In every work one part must be for the sake of others; a palace must have passages; a poem must have transitions. It is no more to be required that wit should always be blazing, than that the sun should always stand at noon. In a great work there is a vicissitude of luminous and opaque parts, as there is in the world a succession of day and night. — Samuel Johnson, “Milton,” Lives of the Poets

Take Beethoven’s Ninth, for example. An inferior work? Yet, at times the construction seems sort of messy. How does the “Ode to Joy” fit into the work? Is it strident? Too much? An emotional outpouring that amounts to overblown sentiment?

Shostakovich has been accused of writing such music and of being inferior to supposedly more cerebral composers such as Stravinsky. Was Beethoven’s music at times too romantic? Is Shostakovich’s music as times too patriotic? Such questions seem nonsensical to me.

Shostakovich, in my opinion, stands head and shoulders above most twentieth century composers, including those who were trying to show primarily how clever or innovative they were. Shostakovich is a brilliant “musical thinker,” and, on top of that, one continually encounters passages of deep feeling and startling beauty.

Thomson’s assertion that “the quiet passages [in Shostakovich’s works] are less effective that the noisy ones” is flat out wrong. Here are some examples from the symphonies that demonstrate just the opposite:


Symphony No. 5 in D minor, Op. 47

3rd movement



Symphony No. 7 in C major, Op. 60 (“Leningrad”)

3rd movement



Symphony No. 9 in E-flat major, Op. 70

2nd movement



Symphony No. 11 in G minor, Op. 103 (“The Year 1905”)

3rd movement*

Adagio (Eternal Memory)


Only one of Shostakovich’s fifteen string quartets had been published when Shostakovich’s seventh symphony was premiered. Had Thomson been familiar with the quartets and other later works of Shostakovich — such as the 24 Preludes and Fugues, Op. 87, premiered in 1952 — he might have had a deeper and fuller appreciation of the composer’s’ oeuvre.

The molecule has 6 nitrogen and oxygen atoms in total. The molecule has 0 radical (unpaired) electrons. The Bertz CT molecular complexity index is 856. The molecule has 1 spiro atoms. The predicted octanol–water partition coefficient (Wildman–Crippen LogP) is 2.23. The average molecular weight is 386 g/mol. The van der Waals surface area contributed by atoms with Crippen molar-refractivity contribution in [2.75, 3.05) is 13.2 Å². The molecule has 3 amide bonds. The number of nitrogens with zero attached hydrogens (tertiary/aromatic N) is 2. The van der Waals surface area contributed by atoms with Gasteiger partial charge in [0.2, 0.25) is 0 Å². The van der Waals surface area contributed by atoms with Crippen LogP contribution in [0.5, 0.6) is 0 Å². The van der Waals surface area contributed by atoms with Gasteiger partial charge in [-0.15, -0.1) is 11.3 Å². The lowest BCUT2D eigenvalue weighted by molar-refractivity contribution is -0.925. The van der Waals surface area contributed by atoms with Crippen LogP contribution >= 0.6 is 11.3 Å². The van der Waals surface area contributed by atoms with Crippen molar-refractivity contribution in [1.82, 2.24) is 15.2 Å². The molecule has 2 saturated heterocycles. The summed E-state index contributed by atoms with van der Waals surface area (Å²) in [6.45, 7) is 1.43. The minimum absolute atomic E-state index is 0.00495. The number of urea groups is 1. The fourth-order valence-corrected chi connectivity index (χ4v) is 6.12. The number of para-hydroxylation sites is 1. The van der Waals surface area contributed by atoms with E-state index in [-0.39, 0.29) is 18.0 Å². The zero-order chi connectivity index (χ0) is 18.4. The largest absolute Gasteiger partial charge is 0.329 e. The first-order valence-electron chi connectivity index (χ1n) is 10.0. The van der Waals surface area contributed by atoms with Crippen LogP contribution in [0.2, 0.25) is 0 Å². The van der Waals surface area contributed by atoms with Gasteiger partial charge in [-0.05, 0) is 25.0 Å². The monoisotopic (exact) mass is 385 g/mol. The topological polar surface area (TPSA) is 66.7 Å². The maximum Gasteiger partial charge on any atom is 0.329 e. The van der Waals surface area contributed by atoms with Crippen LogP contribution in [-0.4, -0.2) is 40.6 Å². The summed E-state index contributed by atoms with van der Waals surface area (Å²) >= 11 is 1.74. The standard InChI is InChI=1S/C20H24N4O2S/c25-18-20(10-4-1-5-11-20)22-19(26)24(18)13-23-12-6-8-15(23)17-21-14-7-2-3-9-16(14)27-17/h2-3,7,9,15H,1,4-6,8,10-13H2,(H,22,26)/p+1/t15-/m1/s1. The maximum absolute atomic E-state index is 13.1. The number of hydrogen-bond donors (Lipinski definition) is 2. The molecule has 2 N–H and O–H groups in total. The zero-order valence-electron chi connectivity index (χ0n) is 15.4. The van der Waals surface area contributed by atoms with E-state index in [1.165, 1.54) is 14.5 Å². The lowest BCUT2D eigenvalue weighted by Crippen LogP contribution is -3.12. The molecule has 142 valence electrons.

* The third movement of Shostakovich’s eleventh, “Eternal Memory,” starts with a halting motion on pizzicato strings, over which a noble melody (‘You Fell As Victims’, most famous of all the revolutionary songs and whose deployment was by no means limited to Soviet composers) is heard on violas then extended to upper strings. A sombre new theme, heard initially on woodwind and brass before being transformed on violins, begins the ascent to the apex, at the summit of which the climactic motif from the previous movement is sounded out balefully on full orchestra, underpinned by pounding timpani that continue as the intensity subsides. The viola melody, now a distant recessional, is heard again before pizzicato strings arrive at a questioning pause.  [Program notes, recording of the eleventh symphony by the Royal Liverpool Philharmonic Orchestra.]

The sociologist Pitirim A. Sorokin mentions this revolutionary song and Shostakovich’s eleventh symphony in his autobiography, A Long Journey.


— posted by Roger W. Smith

   November 2018

   transcription of Virgil Thomson’s New York Herald Tribune reviews by Roger W. Smith




Shostakovich’s seventh has much in common with his eleventh symphony, another work comprised of program music of great beauty and power. See my previous post:


Shostakovich, symphony no. 11 (“The Year 1905”); Шостакович, Симфония № 11 («1905-й год»)

Shostakovich, symphony no. 11 (“The Year 1905”); Шостакович, Симфония № 11 («1905-й год»)

New Yorkers


I was on a bus in Brooklyn a couple of weeks ago.

My eyes strayed to a seat across from me, and I saw that a young woman was smiling at me.


She had a five or six or year old boy in her lap. It was a bit different than holding a toddler in one’s lap. The boy was restless. But the mother and her son and seemed to be totally in sync.

“Is he going to school. Or he is too young for that?” I asked.

“No, he’s going to school,” she said, still smiling.